TORONTO – BUSINESS – The average Canadian pays around $159 in bank fees per year – some of the highest in the world. That’s more than what most savings accounts with a $12,000 balance would earn in annual interest. Add in penalties like non-sufficient funds (NSF) fees (that are $45 on average) and that number only balloons. Not to mention that 75% of people who are paying those high fees have the lowest household incomes.
KOHO, a FinTech company that offers Canadians an alternative to their traditional banking experience, has built a unique, proprietary tool called What The Feeto shine some light on this issue. What The Fee scans your bank statements to find all the hidden fees you’re paying, so you can finally get transparency into the true cost of your bank account.
Curious to know how much you pay in bank fees per year? Now you can – quickly, easily, and securely.
To give it a try, simply visit www.whatthefee.ca. Enter your email, connect to your bank account, and you’ll receive a report outlining all your fees and how your account compares to others. It’s that simple. Most importantly, your information is completely secure and private. You get full control and can choose to delete your data at any time.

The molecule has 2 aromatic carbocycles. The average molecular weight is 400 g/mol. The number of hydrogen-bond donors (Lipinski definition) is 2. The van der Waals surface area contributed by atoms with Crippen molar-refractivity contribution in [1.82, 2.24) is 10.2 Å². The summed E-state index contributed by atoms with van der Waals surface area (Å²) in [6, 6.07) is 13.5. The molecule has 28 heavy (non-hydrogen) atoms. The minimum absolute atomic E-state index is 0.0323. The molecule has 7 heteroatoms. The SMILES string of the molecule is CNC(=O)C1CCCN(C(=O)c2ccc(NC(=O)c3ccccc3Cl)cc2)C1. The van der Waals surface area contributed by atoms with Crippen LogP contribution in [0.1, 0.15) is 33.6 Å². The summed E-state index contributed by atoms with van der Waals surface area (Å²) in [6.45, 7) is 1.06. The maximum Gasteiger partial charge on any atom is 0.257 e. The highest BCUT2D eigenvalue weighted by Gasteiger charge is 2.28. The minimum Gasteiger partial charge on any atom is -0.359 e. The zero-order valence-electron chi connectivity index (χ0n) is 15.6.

“Canadians need and deserve true financial transparency. Bank fees are a simple but important part of the equation,” said Daniel Eberhard, CEO and Founder of KOHO. “This is really about making it easy for Canadians to be informed so they can make the decisions that are best for them.”
KOHO teamed up with Flinks, a data company that empowers businesses to provide better financial services to consumers, to launch What The Fee.
“Flinks’ mission is to organize financial data in ways that benefit consumers. The open banking enablement technology we provide can give consumers full power over their own financial data. We’re thrilled to be part of an initiative that delivers a real-life example of the benefits of open banking for all Canadians,” shared Yves-Gabriel Leboeuf, CEO and Co-Founder of Flinks.
“Canadians have the right to transparency in their interactions with their bank account and people living pay cheque to pay cheque are paying very high fees relative to their means. They deserve more access and innovation at the lowest possible cost. Canada has the opportunity to join other countries and be a North American innovator in open banking,” said Paul Desmarais III, Executive Chairman of Portag3 Ventures.